The choices, aside from US Airways, are pretty goofy. None is a network carrier that would add a system to American. JetBlue and Alaska Airlines would certainly beef up the East and West coasts, respectively, where American is weak. JetBlue would add strength to American’s JFK international hub. But neither brings a network to the airline.

Frontier Airlines and Virgin America wouldn’t bring even the attributes offered by JetBlue and Alaska. Frontier’s Denver hub competes with United Airlines and Southwest Airlines. Does American really want to get into this fight? We think not.

Virgin America, which regularly posts huge losses, isn’t strong in San Francisco where it is based and neither is American. We don’t understand why this airline is even mentioned.

The only airline that makes sense for consideration among those mentioned is US Airways. US Airways has a network, strong East Coast presence, and a sharp management, which wants to be in control and this seems to be the biggest obstacle for the AMR/American management.

And it only makes sense for the US Airways management to be the surviving one.

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Odds and Ends: TSA, 787 endurance and Frontier, again

This just in:

Busted. We’re a big fan of the Discovery Channel’s Mythbusters. In the warped sense of humor department, we found this to be pretty amusing, since nobody got hurt.

Original Post:

TSA: Anyone who has flown in the US knows that the airport experience is probably the worst part of traveling. It’s worse than the abominable on-board service now provided by most US airlines. It’s worse than the crowded airplanes and the cramped legroom. TSA’s use of body x-ray machines is invasive. The 3-1-1 rule about liquids is absurd and the requirement to remove shoes before going through magnometers is silly.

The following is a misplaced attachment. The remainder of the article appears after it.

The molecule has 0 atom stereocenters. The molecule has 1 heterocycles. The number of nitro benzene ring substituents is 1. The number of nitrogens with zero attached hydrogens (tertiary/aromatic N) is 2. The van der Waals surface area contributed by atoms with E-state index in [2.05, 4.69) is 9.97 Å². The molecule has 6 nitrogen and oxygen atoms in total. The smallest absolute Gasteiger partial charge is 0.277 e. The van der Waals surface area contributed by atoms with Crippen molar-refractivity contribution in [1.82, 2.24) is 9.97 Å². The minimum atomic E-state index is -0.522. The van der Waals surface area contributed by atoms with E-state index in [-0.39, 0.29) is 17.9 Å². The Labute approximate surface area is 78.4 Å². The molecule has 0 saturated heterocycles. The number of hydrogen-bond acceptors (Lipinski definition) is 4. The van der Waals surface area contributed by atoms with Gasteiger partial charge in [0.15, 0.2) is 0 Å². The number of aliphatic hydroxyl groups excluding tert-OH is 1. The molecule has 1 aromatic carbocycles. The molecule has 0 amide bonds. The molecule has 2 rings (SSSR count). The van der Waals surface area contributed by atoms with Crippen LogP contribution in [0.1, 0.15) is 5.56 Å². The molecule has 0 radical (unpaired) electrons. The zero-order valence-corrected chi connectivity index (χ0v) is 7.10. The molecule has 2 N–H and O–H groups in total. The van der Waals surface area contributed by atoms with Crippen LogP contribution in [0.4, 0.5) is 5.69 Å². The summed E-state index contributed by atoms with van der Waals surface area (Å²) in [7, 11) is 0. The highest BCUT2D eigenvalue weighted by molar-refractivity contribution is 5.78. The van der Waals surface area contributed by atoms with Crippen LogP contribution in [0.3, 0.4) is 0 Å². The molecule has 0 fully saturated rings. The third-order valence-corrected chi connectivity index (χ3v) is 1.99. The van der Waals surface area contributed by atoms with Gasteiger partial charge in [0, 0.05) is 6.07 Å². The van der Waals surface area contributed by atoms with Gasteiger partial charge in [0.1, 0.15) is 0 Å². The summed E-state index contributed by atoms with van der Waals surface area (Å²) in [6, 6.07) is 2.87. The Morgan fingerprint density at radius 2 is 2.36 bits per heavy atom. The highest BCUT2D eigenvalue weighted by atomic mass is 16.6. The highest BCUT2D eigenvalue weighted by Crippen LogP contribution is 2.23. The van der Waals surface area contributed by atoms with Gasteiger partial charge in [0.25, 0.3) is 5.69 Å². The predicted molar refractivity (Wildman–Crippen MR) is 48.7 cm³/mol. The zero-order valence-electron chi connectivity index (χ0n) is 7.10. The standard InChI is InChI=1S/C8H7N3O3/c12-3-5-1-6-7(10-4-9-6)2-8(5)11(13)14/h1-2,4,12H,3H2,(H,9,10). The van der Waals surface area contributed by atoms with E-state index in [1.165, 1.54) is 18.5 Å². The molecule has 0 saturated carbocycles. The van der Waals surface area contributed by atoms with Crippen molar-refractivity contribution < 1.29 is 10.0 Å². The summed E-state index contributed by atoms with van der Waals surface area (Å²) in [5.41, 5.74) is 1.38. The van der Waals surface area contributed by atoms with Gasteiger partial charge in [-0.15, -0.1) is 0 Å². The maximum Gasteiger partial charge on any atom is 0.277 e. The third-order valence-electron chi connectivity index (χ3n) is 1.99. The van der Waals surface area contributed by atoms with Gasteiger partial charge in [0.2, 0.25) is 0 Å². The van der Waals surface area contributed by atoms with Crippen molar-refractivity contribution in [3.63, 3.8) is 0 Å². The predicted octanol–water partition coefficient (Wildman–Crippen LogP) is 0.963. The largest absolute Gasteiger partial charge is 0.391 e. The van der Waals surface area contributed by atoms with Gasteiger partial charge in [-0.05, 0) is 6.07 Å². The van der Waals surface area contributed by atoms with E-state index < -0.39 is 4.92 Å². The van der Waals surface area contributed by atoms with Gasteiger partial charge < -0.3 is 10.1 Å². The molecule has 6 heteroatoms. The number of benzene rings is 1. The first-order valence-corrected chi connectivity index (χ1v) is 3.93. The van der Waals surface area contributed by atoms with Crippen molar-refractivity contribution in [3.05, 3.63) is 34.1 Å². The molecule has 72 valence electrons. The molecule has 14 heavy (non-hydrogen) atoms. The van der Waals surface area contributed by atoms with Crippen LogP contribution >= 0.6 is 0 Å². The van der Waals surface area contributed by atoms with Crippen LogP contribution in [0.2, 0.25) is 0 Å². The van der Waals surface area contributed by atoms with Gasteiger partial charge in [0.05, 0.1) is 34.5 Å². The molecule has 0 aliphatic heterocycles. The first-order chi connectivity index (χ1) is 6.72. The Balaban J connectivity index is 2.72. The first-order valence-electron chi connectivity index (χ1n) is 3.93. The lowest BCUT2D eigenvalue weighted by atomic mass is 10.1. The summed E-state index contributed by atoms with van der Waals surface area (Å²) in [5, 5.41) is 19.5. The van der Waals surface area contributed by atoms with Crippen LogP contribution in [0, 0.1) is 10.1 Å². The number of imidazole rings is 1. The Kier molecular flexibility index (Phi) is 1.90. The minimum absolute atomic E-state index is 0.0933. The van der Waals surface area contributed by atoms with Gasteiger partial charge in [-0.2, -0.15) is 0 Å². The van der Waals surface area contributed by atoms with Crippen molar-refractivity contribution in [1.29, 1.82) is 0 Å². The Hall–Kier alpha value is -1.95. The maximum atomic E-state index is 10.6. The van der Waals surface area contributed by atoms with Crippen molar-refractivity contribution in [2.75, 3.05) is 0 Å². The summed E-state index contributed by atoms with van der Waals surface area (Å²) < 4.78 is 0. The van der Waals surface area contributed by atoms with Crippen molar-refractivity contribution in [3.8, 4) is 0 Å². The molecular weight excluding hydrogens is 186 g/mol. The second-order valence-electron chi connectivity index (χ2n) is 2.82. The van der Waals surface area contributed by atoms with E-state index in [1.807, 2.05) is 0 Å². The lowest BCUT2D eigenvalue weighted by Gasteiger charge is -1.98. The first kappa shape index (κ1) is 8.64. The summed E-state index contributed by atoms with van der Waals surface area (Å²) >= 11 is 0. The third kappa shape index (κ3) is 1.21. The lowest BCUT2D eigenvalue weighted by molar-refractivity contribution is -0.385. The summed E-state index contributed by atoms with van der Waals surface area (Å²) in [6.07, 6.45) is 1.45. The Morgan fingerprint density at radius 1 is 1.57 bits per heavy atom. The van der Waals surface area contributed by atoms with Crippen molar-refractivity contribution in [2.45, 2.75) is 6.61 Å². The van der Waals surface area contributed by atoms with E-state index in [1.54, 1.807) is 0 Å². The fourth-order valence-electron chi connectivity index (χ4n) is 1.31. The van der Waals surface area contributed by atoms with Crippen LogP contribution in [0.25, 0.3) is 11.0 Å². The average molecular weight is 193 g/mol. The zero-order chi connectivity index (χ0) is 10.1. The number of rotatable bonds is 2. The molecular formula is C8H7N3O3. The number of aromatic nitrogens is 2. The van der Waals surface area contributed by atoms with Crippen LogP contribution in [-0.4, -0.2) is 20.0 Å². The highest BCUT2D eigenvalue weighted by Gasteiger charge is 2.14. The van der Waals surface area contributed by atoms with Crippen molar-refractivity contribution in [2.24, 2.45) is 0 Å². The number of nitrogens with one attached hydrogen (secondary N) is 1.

In Europe, the body x-ray machines we’ve been through (and we had no choice for an alternative method) are less objectionable. The particular machine at Delta’s Amsterdam connecting gate was a stick figure, not an x-ray of the body itself. The stick figure shows dots where “something” appears and the security person did a quick pat-down of these locations. Much less invasive than the TSA. And the shoes stayed on. This actually was the first body scanner we went through since they were introduced and because it was a stick figure, we had no objection.

Business Week has this article talking about the TSA and its silly policies.

Boeing spent billions designing the 787 (we’re thinking only of the standard expense here, not the overruns) to dramatically improve the passenger experience, and it did a very good job. And Boeing is spending lots of money to aid airlines in training, to reduce in-flight fuel expenses and to improve the air traffic management systems.

Too bad it can’t control what the airlines do with the interior, but even that isn’t the real challenge: it’s the airport experience.